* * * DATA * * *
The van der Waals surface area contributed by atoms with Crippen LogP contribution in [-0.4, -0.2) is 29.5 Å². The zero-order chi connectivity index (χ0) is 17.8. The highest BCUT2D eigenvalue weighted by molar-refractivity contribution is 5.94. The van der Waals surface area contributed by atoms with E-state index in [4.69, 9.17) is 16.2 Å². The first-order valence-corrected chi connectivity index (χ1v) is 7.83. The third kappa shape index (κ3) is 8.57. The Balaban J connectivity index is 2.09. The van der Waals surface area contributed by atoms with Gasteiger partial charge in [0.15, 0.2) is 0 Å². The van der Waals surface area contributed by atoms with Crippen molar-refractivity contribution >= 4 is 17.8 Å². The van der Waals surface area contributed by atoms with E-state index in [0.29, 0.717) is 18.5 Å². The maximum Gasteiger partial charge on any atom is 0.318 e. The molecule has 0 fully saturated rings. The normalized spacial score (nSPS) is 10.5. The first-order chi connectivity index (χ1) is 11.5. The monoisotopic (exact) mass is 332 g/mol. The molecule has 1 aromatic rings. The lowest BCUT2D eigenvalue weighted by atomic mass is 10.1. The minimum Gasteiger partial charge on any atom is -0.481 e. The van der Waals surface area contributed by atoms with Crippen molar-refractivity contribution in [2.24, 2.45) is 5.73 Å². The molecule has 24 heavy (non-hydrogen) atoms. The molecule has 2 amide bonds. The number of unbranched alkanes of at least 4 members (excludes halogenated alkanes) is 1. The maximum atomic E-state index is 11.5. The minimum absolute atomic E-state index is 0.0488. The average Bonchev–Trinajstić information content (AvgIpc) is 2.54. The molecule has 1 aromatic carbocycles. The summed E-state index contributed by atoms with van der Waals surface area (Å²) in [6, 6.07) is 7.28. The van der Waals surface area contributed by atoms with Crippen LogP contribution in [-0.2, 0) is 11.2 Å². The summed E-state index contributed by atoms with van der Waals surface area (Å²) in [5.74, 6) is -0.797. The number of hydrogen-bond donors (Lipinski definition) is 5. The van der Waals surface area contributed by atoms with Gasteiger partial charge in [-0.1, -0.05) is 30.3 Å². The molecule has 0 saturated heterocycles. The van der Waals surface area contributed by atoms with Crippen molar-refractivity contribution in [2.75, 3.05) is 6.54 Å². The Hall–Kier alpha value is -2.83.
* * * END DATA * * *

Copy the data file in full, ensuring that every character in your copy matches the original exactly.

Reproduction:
The van der Waals surface area contributed by atoms with Crippen LogP contribution in [-0.4, -0.2) is 29.5 Å². The zero-order chi connectivity index (χ0) is 17.8. The highest BCUT2D eigenvalue weighted by molar-refractivity contribution is 5.94. The van der Waals surface area contributed by atoms with E-state index in [4.69, 9.17) is 16.2 Å². The first-order valence-corrected chi connectivity index (χ1v) is 7.83. The third kappa shape index (κ3) is 8.57. The Balaban J connectivity index is 2.09. The van der Waals surface area contributed by atoms with Gasteiger partial charge in [0.15, 0.2) is 0 Å². The van der Waals surface area contributed by atoms with Crippen molar-refractivity contribution >= 4 is 17.8 Å². The van der Waals surface area contributed by atoms with E-state index in [0.29, 0.717) is 18.5 Å². The maximum Gasteiger partial charge on any atom is 0.318 e. The molecule has 0 fully saturated rings. The normalized spacial score (nSPS) is 10.5. The first-order chi connectivity index (χ1) is 11.5. The monoisotopic (exact) mass is 332 g/mol. The molecule has 1 aromatic rings. The lowest BCUT2D eigenvalue weighted by atomic mass is 10.1. The minimum Gasteiger partial charge on any atom is -0.481 e. The van der Waals surface area contributed by atoms with Crippen molar-refractivity contribution in [2.24, 2.45) is 5.73 Å². The molecule has 24 heavy (non-hydrogen) atoms. The molecule has 2 amide bonds. The number of unbranched alkanes of at least 4 members (excludes halogenated alkanes) is 1. The maximum atomic E-state index is 11.5. The minimum absolute atomic E-state index is 0.0488. The average Bonchev–Trinajstić information content (AvgIpc) is 2.54. The molecule has 1 aromatic carbocycles. The summed E-state index contributed by atoms with van der Waals surface area (Å²) in [6, 6.07) is 7.28. The van der Waals surface area contributed by atoms with Crippen LogP contribution in [-0.2, 0) is 11.2 Å². The summed E-state index contributed by atoms with van der Waals surface area (Å²) in [5.74, 6) is -0.797. The number of hydrogen-bond donors (Lipinski definition) is 5. The van der Waals surface area contributed by atoms with Gasteiger partial charge in [-0.1, -0.05) is 30.3 Å². The molecule has 0 saturated heterocycles. The van der Waals surface area contributed by atoms with Crippen molar-refractivity contribution in [2.75, 3.05) is 6.54 Å². The Hall–Kier alpha value is -2.83.